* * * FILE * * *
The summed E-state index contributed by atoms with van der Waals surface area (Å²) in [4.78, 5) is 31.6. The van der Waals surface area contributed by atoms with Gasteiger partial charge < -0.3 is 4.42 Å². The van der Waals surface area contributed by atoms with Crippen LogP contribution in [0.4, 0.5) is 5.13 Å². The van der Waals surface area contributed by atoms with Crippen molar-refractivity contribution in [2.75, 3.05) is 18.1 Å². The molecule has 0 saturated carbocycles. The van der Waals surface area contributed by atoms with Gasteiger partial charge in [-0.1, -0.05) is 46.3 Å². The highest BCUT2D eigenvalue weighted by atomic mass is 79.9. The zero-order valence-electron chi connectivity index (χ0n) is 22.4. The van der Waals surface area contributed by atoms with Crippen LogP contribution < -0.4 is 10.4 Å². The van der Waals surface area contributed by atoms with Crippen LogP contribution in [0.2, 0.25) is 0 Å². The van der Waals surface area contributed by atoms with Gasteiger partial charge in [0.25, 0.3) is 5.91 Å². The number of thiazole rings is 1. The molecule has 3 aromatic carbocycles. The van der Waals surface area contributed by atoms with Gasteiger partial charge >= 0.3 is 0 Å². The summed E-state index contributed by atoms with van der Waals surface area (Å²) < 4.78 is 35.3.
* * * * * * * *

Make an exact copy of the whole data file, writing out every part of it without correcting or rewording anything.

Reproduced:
The summed E-state index contributed by atoms with van der Waals surface area (Å²) in [4.78, 5) is 31.6. The van der Waals surface area contributed by atoms with Gasteiger partial charge < -0.3 is 4.42 Å². The van der Waals surface area contributed by atoms with Crippen LogP contribution in [0.4, 0.5) is 5.13 Å². The van der Waals surface area contributed by atoms with Crippen molar-refractivity contribution in [2.75, 3.05) is 18.1 Å². The molecule has 0 saturated carbocycles. The van der Waals surface area contributed by atoms with Gasteiger partial charge in [-0.1, -0.05) is 46.3 Å². The highest BCUT2D eigenvalue weighted by atomic mass is 79.9. The zero-order valence-electron chi connectivity index (χ0n) is 22.4. The van der Waals surface area contributed by atoms with Crippen LogP contribution < -0.4 is 10.4 Å². The van der Waals surface area contributed by atoms with Crippen LogP contribution in [0.2, 0.25) is 0 Å². The van der Waals surface area contributed by atoms with Gasteiger partial charge in [0.25, 0.3) is 5.91 Å². The number of thiazole rings is 1. The molecule has 3 aromatic carbocycles. The van der Waals surface area contributed by atoms with Gasteiger partial charge >= 0.3 is 0 Å². The summed E-state index contributed by atoms with van der Waals surface area (Å²) < 4.78 is 35.3.